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2024 could be the year the Fair Work umpire properly values women’s work – here’s how

Lisa Heap, RMIT University

This International Women’s Day, it is time to call on Australia’s workplace umpire, the Fair Work Commission, to finally close the gender pay gap.


Half a century after the commission’s predecessor granted women “equal pay for equal work” in a landmark case in 1969, the gap remains between 12% and 21%.


Amendments to the Fair Work Act by the incoming Labor government in 2022 gave it new tools to close the gap by addressing the undervaluation of work in traditionally female-dominated occupations.


If it uses these tools to their full potential, 2024 will be a landmark year in the genuine achievement of equal pay for equal work.


What we’ve been doing hasn’t much worked


Traditionally in Australia, addressing gender-based undervaluation has relied on two approaches.


The first has been to argue the business case for gender equality – convincing employers they’ll be rewarded for “doing the right thing”.


The second has been to bring equal pay cases to tribunals.


Unfortunately, neither approach has been successful. In particular, pushing for equal remuneration through tribunals has been time-consuming and expensive.


These tribunals, historically working on models of male full-time wage earners, have struggled to understand the undervaluation of work performed predominantly by women.


The commission’s new tools


The commission’s act has been rewritten to require it to



promote job security and gender equality.



It also has the power to make equal remuneration orders either on its own initiative or on application in order to bring about equal pay for work of equal or comparable value.


A further new development is the establishment of expert panels to assist in gender-related cases. Advice from gender experts should assist in overcoming historical gender biases in commission decisions.


Perhaps the most promising tool is the change to the commission’s modern awards objective, which requires it to eliminate gender-based undervaluation of work and provide workplace conditions that facilitate women’s full economic participation each time it reviews an award.


Among other things, this requirement is likely to result in provisions that ensure part-time work is treated equally to full-time work and ensure a better balance between work and caring responsibilities.


Amending awards is likely to be particularly important for women given that almost three in five of the workers on awards are women. Men are mainly on negotiated agreements.


If the commission wanted to, it could hold a wide-ranging inquiry into the many factors that have contributed to gender-based undervaluation of women’s work.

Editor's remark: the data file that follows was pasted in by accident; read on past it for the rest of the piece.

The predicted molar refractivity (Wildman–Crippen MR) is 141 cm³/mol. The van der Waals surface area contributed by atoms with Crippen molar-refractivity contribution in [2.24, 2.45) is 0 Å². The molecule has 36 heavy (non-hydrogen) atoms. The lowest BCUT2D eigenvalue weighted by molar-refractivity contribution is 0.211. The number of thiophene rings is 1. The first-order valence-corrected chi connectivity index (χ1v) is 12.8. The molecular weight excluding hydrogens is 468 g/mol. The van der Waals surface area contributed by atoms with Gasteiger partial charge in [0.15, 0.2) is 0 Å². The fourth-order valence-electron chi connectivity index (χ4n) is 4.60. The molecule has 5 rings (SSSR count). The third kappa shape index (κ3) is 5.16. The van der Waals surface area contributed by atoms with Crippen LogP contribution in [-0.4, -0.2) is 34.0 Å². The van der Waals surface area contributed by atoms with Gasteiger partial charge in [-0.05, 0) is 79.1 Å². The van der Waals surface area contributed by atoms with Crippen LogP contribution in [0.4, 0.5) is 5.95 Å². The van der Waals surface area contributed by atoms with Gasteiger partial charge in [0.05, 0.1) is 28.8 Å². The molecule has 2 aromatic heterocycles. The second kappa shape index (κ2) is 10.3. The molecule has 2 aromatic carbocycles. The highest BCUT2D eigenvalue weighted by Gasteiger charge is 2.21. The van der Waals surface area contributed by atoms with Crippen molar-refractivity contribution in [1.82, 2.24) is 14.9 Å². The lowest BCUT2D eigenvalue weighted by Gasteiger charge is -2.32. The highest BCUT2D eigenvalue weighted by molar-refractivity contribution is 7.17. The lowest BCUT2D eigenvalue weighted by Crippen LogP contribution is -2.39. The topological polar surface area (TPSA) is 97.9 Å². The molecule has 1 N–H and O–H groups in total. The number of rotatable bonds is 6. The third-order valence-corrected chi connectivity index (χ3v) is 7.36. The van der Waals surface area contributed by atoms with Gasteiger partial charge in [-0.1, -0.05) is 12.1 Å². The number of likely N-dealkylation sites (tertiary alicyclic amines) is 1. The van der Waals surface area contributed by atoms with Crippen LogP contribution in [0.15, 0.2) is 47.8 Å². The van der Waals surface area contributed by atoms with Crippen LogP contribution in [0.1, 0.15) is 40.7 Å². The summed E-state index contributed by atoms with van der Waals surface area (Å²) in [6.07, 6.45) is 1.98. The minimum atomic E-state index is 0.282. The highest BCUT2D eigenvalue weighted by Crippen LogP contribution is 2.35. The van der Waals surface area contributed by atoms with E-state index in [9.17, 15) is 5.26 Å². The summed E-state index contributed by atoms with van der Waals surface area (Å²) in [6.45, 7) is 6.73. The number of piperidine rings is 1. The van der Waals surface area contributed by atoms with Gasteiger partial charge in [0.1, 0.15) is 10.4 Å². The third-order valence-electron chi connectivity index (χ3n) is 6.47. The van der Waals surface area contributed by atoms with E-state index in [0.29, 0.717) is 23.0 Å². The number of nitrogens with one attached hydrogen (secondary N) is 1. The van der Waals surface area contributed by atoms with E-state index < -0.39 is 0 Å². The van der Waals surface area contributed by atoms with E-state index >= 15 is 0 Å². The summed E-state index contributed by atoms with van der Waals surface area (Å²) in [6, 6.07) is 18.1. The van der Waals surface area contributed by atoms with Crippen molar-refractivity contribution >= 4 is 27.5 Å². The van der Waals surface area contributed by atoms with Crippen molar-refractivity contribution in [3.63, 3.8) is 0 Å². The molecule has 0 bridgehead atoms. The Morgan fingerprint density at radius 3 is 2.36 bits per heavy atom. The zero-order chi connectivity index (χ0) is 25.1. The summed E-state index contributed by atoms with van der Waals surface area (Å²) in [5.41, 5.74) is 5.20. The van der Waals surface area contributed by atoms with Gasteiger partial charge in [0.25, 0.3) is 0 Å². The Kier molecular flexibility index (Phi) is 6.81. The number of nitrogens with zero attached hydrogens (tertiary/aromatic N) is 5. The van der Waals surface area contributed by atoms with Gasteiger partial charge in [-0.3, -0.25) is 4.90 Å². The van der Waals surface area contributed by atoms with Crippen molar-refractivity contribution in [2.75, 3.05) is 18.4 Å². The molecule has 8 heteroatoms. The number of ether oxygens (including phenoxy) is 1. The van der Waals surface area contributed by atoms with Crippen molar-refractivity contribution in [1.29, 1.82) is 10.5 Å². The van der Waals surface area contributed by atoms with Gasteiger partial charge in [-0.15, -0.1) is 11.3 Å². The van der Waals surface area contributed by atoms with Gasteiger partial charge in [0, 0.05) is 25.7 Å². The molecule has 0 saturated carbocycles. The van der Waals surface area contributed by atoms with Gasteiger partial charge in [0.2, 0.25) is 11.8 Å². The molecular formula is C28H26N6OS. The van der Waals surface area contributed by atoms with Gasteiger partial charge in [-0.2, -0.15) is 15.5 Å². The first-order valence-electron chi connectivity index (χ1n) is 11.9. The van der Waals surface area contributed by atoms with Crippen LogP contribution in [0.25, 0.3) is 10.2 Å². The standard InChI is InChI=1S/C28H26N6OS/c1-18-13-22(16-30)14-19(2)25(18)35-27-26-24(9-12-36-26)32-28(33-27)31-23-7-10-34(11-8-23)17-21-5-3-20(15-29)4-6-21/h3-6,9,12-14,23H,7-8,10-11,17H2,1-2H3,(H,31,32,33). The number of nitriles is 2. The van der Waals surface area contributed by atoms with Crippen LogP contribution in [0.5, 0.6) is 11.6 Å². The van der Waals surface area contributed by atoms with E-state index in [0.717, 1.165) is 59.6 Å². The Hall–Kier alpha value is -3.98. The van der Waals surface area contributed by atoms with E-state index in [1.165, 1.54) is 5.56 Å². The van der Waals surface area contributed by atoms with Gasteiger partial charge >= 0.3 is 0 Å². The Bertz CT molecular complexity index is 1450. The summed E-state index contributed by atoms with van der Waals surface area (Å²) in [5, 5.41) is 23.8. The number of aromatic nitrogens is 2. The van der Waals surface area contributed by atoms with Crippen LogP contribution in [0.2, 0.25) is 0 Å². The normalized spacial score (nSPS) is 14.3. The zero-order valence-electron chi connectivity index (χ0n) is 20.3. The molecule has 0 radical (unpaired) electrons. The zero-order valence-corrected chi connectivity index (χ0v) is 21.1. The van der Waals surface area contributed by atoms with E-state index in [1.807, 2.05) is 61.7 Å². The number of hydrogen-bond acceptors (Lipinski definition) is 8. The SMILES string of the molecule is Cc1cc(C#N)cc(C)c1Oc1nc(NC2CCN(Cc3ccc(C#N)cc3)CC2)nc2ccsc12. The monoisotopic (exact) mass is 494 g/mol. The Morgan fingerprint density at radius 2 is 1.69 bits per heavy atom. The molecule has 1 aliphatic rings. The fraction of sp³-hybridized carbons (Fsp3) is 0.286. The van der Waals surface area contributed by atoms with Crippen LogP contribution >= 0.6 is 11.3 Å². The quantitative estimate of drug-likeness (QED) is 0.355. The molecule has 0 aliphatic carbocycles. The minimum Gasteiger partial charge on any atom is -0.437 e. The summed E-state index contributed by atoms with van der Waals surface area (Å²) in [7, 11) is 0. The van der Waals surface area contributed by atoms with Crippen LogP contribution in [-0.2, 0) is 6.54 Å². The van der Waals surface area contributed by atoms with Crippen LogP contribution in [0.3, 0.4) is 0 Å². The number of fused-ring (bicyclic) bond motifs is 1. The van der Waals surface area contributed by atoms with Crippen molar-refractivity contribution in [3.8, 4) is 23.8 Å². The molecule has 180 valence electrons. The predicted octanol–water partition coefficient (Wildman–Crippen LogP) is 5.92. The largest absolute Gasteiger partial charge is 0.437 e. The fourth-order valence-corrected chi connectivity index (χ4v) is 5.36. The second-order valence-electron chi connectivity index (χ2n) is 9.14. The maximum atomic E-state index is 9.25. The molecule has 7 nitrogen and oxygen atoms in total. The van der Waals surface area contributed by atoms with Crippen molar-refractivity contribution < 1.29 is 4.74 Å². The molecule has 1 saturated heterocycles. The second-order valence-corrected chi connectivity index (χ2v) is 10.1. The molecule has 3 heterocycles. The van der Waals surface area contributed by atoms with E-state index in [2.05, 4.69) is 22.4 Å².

It could also review entire industries and occupations that are female-dominated, upgrading multiple awards at the same time. This would avoid lengthy and costly reviews of individual awards.


What’s likely in 2024


The Fair Work Commission’s resolve to make lasting change will be tested by several matters currently before it.


The commission is due to issue its final decision in the case lodged by the Australian Nursing and Midwifery Federation, the Health Services Union, and the United Workers Union on the value of the work done by workers in aged care.


An initial interim decision delivered in 2022 awarded some – but not all – of these workers a 15% increase, finding that work in feminised industries had been historically undervalued and the reason for that undervaluation is likely to be gender-based".


Workplace Relations Minister Tony Burke backed the decision, saying it was merely the “first step”.


Another application, for nurses and midwives outside of aged care, was lodged by the Australian Nursing and Midwifery Federation in February this year.


The commission has already started the process of grappling with gender-based undervaluation in modern awards, commissioning research that documents the segregation of women and men into different occupations and industries.


Further research documenting the history of a select group of female-dominated modern awards and identifying the extent to which common elements indicate gender-based undervaluation, is due to be released in April.


It will feed into the annual wage review due by the middle of the year.


How to be bold


Gender-based undervaluation of women’s work won’t be eradicated by incremental adjustments.


Here are three bold steps the commission could take:




  • grant a minimum interim 12% increase (one estimate of Australia’s national gender pay gap) across the board for female-dominated awards in this year’s annual wage review




  • develop new systems for classifying work and ascribing work value, breaking with the previous standards built around skills and qualifications in male dominated occupations




  • better consider the uneven bargaining power in industries such as nursing where governments fund care work and try to restrain costs.




The changes to the Fair Work Act that allow multi-employer bargaining are a start, but unlikely alone to correct the undervaluation of women’s work.


In female-dominated industries where collective bargaining is non-existent or ineffective, the commission should step in and further increase wages.


The Fair Work Commission has been given the tools. This should be the year it applies them.The Conversation


Lisa Heap, Doctoral Researcher RMIT University; Senior Researcher Centre for Future Work at the Australia Institute, RMIT University


This article is republished from The Conversation under a Creative Commons license. Read the original article.

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